Saturday, November 19, 2011

Saving jpegs, the saga continues...

Sam Siciliano asked the following question...

Gary, I tried using the alternate 'save for web' rather than 'save as', but I ran into many memory issues.  I'm not exactly sure what is going on.  I'm running Windows XP, and I have about as much usable memory as possible with that OS.  I have 4G, of which about 3.2G is addressable.  Photoshop Preferences shows that it can get up to around 1.6G, and I set the level up to 1.2G, which it seems to recommend.  However, I keep getting warning messages pop up when I try to view jpegs in 'save for web' 2-up.  Forget 4-up!  If I lower the percentage (of which I'm not sure) and start shrinking what is displayed in the windows, I have better luck.

I wondered if the sheer size of my files is creating a problem.  My Sony full-frame has one of the biggest sensors available, and my raw files are around 33M.  When I save a psd file in CS5 in 16-bit mode with that Prophoto RGB color profile and with even a couple layers, I get files of about 350M!  This does seem rather huge to me.  When I was using Photoshop Elements, 8 bit, and default sRGB, my files were only around 150M.  However, I had memory issues with 'save for web' there as well.  Anyway, I'll try to bring in a file to try on the class PCs, but let me know if you have any ideas or suggestions!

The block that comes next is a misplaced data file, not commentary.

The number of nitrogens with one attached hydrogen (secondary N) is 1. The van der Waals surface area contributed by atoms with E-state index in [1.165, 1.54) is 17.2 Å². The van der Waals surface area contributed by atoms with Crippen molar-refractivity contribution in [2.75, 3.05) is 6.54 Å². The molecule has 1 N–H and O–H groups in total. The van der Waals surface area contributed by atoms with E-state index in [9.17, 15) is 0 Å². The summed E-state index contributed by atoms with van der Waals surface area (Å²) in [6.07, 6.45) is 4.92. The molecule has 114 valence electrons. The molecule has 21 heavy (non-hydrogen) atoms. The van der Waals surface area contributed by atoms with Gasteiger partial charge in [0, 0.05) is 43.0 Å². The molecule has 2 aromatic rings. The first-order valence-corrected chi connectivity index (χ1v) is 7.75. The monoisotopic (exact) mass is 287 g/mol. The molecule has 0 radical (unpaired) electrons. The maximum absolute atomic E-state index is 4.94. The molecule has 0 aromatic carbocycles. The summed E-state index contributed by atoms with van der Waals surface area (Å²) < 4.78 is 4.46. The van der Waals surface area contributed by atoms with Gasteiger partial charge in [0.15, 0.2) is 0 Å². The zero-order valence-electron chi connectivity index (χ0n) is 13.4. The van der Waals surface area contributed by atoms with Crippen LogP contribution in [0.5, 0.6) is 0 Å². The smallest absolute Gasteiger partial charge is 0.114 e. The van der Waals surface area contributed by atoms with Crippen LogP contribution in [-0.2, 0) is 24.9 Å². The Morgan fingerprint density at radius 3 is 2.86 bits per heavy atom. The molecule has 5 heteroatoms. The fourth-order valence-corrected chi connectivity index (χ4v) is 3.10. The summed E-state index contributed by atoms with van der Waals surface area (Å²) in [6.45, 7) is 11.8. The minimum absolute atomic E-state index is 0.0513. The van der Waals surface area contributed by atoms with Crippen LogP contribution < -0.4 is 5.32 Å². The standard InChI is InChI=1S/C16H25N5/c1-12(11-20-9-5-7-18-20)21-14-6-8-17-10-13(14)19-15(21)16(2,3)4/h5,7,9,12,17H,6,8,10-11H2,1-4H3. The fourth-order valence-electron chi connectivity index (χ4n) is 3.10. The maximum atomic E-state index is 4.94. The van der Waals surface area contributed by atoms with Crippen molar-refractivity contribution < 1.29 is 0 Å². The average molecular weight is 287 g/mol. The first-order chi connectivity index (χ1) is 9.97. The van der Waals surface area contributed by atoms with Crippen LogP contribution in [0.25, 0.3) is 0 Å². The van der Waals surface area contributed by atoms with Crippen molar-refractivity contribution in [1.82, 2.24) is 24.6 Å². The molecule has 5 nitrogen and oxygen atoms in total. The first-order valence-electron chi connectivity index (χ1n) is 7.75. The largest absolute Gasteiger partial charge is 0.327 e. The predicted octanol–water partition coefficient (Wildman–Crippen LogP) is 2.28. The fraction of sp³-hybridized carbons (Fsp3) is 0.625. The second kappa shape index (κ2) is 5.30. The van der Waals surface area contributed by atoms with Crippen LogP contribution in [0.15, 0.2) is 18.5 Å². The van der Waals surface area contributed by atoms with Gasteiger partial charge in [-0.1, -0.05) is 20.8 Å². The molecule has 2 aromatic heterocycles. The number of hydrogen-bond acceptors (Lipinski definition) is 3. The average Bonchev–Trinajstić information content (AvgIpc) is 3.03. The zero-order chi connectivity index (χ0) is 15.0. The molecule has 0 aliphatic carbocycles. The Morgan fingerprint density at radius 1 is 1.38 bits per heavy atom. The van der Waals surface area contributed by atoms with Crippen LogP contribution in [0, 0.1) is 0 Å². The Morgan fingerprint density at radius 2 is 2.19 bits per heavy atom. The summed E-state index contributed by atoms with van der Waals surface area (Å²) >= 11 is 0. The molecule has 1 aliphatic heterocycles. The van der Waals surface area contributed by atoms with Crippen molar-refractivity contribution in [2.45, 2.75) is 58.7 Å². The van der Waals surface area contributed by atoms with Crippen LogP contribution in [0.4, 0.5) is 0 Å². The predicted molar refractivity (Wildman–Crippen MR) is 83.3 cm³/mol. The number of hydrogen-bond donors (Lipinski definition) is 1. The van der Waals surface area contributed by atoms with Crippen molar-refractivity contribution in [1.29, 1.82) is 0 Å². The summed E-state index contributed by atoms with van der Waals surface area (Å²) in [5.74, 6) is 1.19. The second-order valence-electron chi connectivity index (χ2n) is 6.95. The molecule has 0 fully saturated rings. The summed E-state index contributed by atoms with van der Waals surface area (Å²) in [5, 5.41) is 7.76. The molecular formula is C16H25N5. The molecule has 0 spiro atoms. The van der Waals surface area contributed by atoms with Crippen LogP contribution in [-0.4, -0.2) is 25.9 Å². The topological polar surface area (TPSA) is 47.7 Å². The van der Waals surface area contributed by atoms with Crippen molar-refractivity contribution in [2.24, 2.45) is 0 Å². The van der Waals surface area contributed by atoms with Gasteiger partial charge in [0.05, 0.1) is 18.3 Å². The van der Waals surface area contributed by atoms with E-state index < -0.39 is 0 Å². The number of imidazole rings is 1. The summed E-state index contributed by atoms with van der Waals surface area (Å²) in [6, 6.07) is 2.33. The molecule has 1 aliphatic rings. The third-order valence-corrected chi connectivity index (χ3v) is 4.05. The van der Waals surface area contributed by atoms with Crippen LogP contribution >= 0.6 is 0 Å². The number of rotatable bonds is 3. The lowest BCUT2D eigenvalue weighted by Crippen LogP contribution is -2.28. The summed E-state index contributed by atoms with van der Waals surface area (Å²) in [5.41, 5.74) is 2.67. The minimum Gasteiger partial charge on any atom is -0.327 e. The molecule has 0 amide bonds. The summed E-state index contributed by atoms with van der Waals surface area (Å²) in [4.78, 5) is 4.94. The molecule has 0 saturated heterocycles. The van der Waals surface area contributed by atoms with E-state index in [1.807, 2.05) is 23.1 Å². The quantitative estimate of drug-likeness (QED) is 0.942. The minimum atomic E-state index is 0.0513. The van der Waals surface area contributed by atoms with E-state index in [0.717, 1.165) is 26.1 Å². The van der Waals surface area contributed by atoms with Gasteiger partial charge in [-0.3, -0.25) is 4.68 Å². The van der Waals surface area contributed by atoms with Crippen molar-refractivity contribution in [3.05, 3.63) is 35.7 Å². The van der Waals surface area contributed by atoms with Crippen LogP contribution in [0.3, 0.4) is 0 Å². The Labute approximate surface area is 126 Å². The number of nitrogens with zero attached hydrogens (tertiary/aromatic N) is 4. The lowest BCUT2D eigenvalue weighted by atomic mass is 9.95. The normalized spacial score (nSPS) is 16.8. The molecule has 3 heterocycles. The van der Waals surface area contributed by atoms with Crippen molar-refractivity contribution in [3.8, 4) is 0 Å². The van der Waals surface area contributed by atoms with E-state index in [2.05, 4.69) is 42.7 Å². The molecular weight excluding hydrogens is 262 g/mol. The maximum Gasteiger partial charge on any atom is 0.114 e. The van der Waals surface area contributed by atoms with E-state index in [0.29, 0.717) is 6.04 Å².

You actually are asking a real good question here…


and It finally dawned on me what the "size" requester is useful for in Camera Raw.
At some point when you send photos to Photoshop you need to decide what size you require for final output. What you see in this requester depends on the camera that you are using.


You need to be careful here, as you need to choose a size that is going to give you the best print at the ppi (Pixels Per inch) that you are sending to the printer.
The larger the print the more resolution (Total megapixels needed)
Save for Web will issue a warning about size as it creates cache space for each display window…
Most .jpg files are used for display on the web. Or for Computer slideshows with images formatted for the resolution of the screen. And as a result are have a "Low" Resolution...
One of the places where you can make a resolution (size) commitment is with
Image > Image Size…
How large a resolution do you need for a "perfect" print?

Divide the width of a picture in pixels by the # of pixels per inch (PPI) --the value you told the printer to print per inch

EG from the data in the above requester

3456 pixels / 300 pixels per inch
= 11.52 inches

2304 Pixels / 300 
Pixels per inch
=7.68 inches
You can of course turn that around and calculate the # of pixels needed for say a 12 x 18 print @300 PPI
12 inches x 300 Pixels/inch  = 3600 Pixels
18 inches x 300 Pixels/inch =  5400 Pixels
To print a bigger picture you'd need either more resolution (More Mega-pixels) or print with less ppi
and, you can always change the PPI without affecting the Resolution of the image
decisions, decisions, decisions
got more questions?
as usual 'holler!


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